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Why getting your flu shot is especially important in Centre County

Many Centre County adults are looking ahead to the November elections and setting aside time on Nov. 6 to vote. However, another civic duty can be taken care of right now: getting a flu shot.

Immunization means more than protecting yourself from influenza, which is commonly called “the flu.” Taking 30 minutes or less to get immunized helps protect everyone nearby — especially babies, the elderly and people with chronic medical conditions — from an illness that can result in hospitalization or even death.

A costly, deadly illness

Each year in the United States, the flu causes as many as 56,000 deaths, 710,000 hospitalizations and 31.4 million outpatient visits, according to the U.S. Centers for Disease Control. The flu also results in an annual economic burden of more than $87 billion, thanks to factors such as lost days of work and cost of medical care. All of these harmful effects would be reduced significantly if everyone who is eligible took the time to get an annual flu shot.

Almost anyone who is at least 6 months old can receive this year’s flu vaccine, including pregnant women, people with egg allergies and people with chronic medical conditions. If you are concerned about the flu vaccine, discuss your medical history with a health care provider. Different vaccines, including injections and nasal sprays, are available for different ages and medical conditions.

An annual flu vaccination is particularly important for:

  • Anyone who will be near children, especially babies younger than 6 months old because they cannot be vaccinated

  • People with chronic health conditions, such as heart or lung disease. The flu could be deadly for these individuals

  • Children ages 6 months through 4 years

  • Adults age 50 and over because they are more likely to have chronic health conditions

  • Those who suffer from a low-functioning immune system, due to a medical condition or medication

  • Women who are or who plan to become pregnant soon, have recently given birth or are breastfeeding

  • Residents of nursing homes and other chronic-care facilities where flu could spread easily

  • Health care personnel, since they are likely to come into contact with patients who have the flu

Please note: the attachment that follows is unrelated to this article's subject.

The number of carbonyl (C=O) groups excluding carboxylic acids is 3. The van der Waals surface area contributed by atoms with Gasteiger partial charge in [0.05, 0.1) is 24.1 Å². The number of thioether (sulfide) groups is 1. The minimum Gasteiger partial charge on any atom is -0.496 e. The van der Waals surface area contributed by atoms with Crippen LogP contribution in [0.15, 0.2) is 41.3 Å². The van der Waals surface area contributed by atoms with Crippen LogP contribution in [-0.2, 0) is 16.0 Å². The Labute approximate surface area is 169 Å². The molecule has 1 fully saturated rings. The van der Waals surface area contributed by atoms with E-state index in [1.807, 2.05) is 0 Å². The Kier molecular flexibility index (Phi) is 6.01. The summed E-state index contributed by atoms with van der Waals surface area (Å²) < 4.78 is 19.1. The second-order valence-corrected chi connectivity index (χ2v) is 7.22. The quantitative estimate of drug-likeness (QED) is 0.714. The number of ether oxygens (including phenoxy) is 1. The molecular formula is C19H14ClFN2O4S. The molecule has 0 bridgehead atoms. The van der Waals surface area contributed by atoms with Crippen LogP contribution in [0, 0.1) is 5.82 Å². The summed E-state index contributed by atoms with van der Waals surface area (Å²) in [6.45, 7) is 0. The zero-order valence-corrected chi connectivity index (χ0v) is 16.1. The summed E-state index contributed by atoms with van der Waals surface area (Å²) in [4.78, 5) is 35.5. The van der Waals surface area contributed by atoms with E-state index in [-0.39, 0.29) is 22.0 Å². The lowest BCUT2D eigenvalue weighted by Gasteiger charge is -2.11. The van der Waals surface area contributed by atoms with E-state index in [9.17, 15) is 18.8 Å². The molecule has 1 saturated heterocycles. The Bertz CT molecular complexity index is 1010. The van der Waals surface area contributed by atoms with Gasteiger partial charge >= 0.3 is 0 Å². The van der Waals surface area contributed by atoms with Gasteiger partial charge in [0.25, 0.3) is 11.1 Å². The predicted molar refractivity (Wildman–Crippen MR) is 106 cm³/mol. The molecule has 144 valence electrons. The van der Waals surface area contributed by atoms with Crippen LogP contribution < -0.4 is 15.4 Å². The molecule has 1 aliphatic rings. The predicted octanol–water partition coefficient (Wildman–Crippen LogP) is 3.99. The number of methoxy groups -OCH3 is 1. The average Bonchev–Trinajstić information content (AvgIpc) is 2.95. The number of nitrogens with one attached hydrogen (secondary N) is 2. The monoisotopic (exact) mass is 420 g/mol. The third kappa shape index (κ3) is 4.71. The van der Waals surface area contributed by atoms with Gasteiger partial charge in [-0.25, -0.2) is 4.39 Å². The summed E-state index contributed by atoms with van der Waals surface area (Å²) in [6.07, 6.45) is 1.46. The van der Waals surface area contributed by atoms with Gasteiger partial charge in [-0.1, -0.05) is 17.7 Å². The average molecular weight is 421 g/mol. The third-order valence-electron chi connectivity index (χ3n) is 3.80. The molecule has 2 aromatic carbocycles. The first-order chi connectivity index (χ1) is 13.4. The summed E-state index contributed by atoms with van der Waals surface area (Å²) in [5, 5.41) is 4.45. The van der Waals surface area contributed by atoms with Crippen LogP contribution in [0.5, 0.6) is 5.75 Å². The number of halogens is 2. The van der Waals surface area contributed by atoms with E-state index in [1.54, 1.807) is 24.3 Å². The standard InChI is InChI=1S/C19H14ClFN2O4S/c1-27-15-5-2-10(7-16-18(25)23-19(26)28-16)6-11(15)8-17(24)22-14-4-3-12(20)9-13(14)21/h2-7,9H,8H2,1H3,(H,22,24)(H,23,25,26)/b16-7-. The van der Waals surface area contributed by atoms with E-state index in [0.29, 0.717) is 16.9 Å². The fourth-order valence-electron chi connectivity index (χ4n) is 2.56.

• College students who live in group housing and anyone who works with students

Today is a great flu shot day

Although flu usually is most prevalent during the winter, flu season starts as early as October and continues through May. Getting a flu shot early in the season gives the body time to build up the greatest immunity before exposure is likely.

However, getting immunized late in the season is better than not getting immunized at all. This is especially important in Centre County, where thousands of Penn State students travel over the winter holidays and spring break. These travels can expose the students to influenza strains in hard-hit areas of the country or world, which the travelers unknowingly bring back here.

A flu virus spreads very easily, primarily from person to person via droplets made when people with the flu cough, sneeze or talk. The virus can travel as far as six feet via these droplets. It also is possible, although less likely, to contract the flu by touching a contaminated surface and then touching one’s own mouth or eyes.

People can infect others as early as one day before symptoms arise and up to seven days after becoming sick. Some people have no symptoms when they contract the flu virus. That’s good luck for them, since they don’t get sick but bad luck for others who do because they don’t realize they’re standing next to a carrier.

Clearly, staying away from other people who show flu symptoms is not a foolproof method of avoiding the flu. A flu shot is the best way to lessen your chances of a miserable week in bed with fever, body aches, sore throat, cough or other symptoms. Although each year’s vaccine targets specific flu strains, it also helps the body defend itself against other strains, so symptoms could be milder if you get a nontargeted strain.

Now is the perfect time to help yourself, as well as vulnerable family, friends and neighbors, before the flu hits Centre County hard. Get a flu shot, and be proud to have carried out a civic duty.

Penn State Health will hold a Drive-Thru Flu Shot clinic on Saturday, Oct. 13, from 8 a.m. to noon, at the Bellefonte Area High School. Penn State Health will be offering 1,000 free flu shots to anyone 3 years of age and older. For more information, call 235-2480.

Christopher Heron, MD, is a family medicine physician with Penn State Medical Group. located at 1850 E. Park Ave, Suite 207, in State College.
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